How does one import a mechanical drawing for the board into KiCAD

Brand new user here. Started yesterday. Been reading the docs but am puzzled on this. I am designing a PCB and need to specify the outline drawing, various holes for mounting and standoffs, etc. I have access to and know FreeCAD, so I can easily make a 3D model of what is needed. What I do not know is what formats KiCAD will import, nor how to tell KiCAD where there are keep outs, or things like that. Can someone provide some insight? I am reading the V6 docs, since that is my version. So far I have found nothing on what file types are acceptable, or what are the necessary and sufficient requirements for the import. I have no old boards to import - I am starting from scratch.

My schematic is nearly complete save for a couple of decoupling capacitors, and a dopey electrical design rule error. I have placed the footprints in PCB Editor. To start doing anything serious, I need to account for the mounting holes of the display assembly I plan to install. (ILI9341 SPI touchpanel display). I plan to do a 4 layer board, just to have decent power bypassing.

As with software of this nature, there’s a steep learning curve, especially if one is coming from other disciplines. Please forgive me if I use the incorrect terminology, I’m trying to learn it, but it’s quite new to me. Thanks.

Here’s my tut on doing it… with FreeCAD

Another good approach if you are familiar with freecad is to use the Kicad StepUp (KSU) workbench:

1 Like

Thanks for the video. What is the gist of this? Create a 3D board model (basic FreeCAD workflow). Choose the view that is appropriate, make a TechDrawing with all the dimensions and export to dxf? Is that basically it? Without words in the video, or captions, it was a little hard for me to guess what the point was, but is that the basic idea? Say there is a hex hole in the PCB, how does the layout tool know to stay 3mm away and 2mm away from all other edges? Where is this specified? In what tool? Can I also assume that all dimensions should be in mm?

Thanks for the links. I saw reference to this, but didn’t follow it through. I can create the models in FreeCAD - I’m somewhat proficient using it. Did a partial model of my lathe, so I could add a stepper motor to it. Machined the parts and installed the stepper motor.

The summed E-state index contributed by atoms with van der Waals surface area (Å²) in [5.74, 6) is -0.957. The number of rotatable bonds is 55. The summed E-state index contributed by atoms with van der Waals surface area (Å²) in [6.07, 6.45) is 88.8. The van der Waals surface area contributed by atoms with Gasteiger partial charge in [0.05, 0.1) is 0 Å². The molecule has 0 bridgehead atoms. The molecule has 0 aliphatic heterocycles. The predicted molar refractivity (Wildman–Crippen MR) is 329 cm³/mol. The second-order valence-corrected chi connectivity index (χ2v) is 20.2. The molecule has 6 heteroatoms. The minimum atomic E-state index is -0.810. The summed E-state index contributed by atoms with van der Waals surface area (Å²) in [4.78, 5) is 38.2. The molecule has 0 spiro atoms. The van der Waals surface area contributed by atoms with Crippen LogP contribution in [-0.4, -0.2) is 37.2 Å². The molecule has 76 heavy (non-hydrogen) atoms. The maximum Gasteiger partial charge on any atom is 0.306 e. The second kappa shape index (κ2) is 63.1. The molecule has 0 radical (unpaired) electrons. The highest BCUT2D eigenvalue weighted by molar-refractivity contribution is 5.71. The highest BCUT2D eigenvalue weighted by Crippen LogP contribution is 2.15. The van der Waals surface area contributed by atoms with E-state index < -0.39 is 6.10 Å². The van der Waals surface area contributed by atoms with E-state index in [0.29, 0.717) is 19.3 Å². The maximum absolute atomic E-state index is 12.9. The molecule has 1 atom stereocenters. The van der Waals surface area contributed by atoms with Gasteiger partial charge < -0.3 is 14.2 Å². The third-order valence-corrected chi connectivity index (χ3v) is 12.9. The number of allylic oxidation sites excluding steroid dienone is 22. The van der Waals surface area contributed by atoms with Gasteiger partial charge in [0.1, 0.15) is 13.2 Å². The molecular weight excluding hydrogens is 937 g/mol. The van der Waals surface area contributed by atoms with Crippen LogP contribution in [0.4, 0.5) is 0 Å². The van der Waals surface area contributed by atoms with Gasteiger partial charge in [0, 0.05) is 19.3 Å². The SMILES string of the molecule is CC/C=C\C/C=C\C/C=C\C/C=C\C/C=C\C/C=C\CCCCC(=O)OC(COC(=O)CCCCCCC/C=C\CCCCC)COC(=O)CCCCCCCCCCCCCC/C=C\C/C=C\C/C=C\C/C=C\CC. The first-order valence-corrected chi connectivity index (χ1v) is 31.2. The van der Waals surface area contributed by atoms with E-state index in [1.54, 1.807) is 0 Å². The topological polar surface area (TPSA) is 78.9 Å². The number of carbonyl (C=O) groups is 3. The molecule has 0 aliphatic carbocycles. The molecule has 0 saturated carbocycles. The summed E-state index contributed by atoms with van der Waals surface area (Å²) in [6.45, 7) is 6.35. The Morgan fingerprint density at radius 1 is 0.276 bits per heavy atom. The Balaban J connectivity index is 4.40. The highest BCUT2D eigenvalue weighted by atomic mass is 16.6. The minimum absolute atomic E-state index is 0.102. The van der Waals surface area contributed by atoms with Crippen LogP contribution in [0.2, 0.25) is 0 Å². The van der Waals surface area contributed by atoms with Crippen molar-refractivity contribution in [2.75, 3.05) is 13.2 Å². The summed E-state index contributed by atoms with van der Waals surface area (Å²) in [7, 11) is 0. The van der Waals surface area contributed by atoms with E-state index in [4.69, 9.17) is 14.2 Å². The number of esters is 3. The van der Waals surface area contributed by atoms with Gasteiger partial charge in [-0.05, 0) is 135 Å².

I don’t want to model everything in FreeCAD, basically the board outline and any mounting holes or hardware, especially for the touch panel. I can let PCB Editor handle the rest. Of course, the easier it is to move back and forth, between the two software packages, the more I would use it! I will look into this link. I’d rather stay in 3D land than export to DXF, if at all possible. Last time I exported to DXF it didn’t look right. I am using FreeCAD 0.21 from git.

The video contains the full process but, if you already know how to draw a sketch (for a 3Dmodel). You don’t need to Extrude (Pad) it - all you need to do is Export the Sketch as DXF then, import it into Kicad.

But, if you want a nicely dimensioned Drawing, TechDraw will be the Workbench to do that…

Standard way in KiCad would be to have a symbol of that display added to your schematic and you should have footprint of that display (containing all holes needed by it) linked to its symbol. Then after Update PCB from schematic you will have that footprint at your PCB. So whenever you move it to the different place all holes to fix it will be placed correctly.

Thanks. I don’t have a footprint of the display, just yet, but I have the part and an incomplete 2D drawing. I could make a 3D model of the display, but the important bits really are the pin spacing and the mounting holes. Could I use FreeCAD to make the 3D model and import it into KiCAD? I really don’t know my way around in KiCAD yet. Temporarily, I just used a single inline connector and wired up the pins. I will mount a header socket on the board and plug in the display, which has male pins.

KiCadStepUp Workbench has been installed. Don’t have much idea how to use it though!

Holes and Cutouts - You can include them in the PCB-shape and/or as Stand-Alone items (exported as DXF). The Video shows both.

Kicad is a bit funky with respect to DXF. The only time I have problems with DXF/Kicad is when NOT using the DXF’s exported from FreeCAD and LibreCAD

Again, if you can Draw in Sketcher Workbench, and export the DXF and Import into Kicad, all should be good.

Regarding ‘Closeness’ to other items; that’s all on your end (your needs and reqmt’s). You can dial-in exactly what you want by doing it in FreeCAD and dimensioning the Sketch (in sketcher, it has dimension tools). Thus, the imported DXF will be dimensionally accurate.

Additionally: Footprints can have Cutouts and Holes…etc on the Edge-Cut layer (and/or can be Moved to/from layers as needed). Thus, if the Display Footprint has the Holes on Edge-Cuts layer, you won’t need to draw those holes. If the Display’s holes are on a different layer, you can Move them to Edge-cuts or draw new ones (on Edge-cuts layer) using them as a guide

If problems, look at the FreeCAD pref’s Export panel and check settings Screenshot of my pref’s

I suspect you have all the skills needed to quickly adapt them to Kicad so, play around a bit. The same is true for using StepUp…

I don’t include details and audio in my vids - I expect viewer to be curious enough to take what I post and explore enough to gain the knowledge needed…

Thanks for your confidence! Kind of struggling a little with the PCB specific jargon. What is the edge-cut layer?

Found I had started an outline of the display module. I have the mounting holes in place but not the signal pins. Guess I will add them.

Yes, best to include the mount holes in the footprint(s) so they stay in the location as you made them, regardless of where you move the Footprint.

It will be helpful for you to read a some of the Manuals - though not updated to reflect current Kicad, the basic’s are well-enough presented for you to understand things like Layers, Edge_Cuts, Cu.F…etc

Just a cursory review to capture the basics (i.e., no need to read about things like “Length Tuning”…etc…)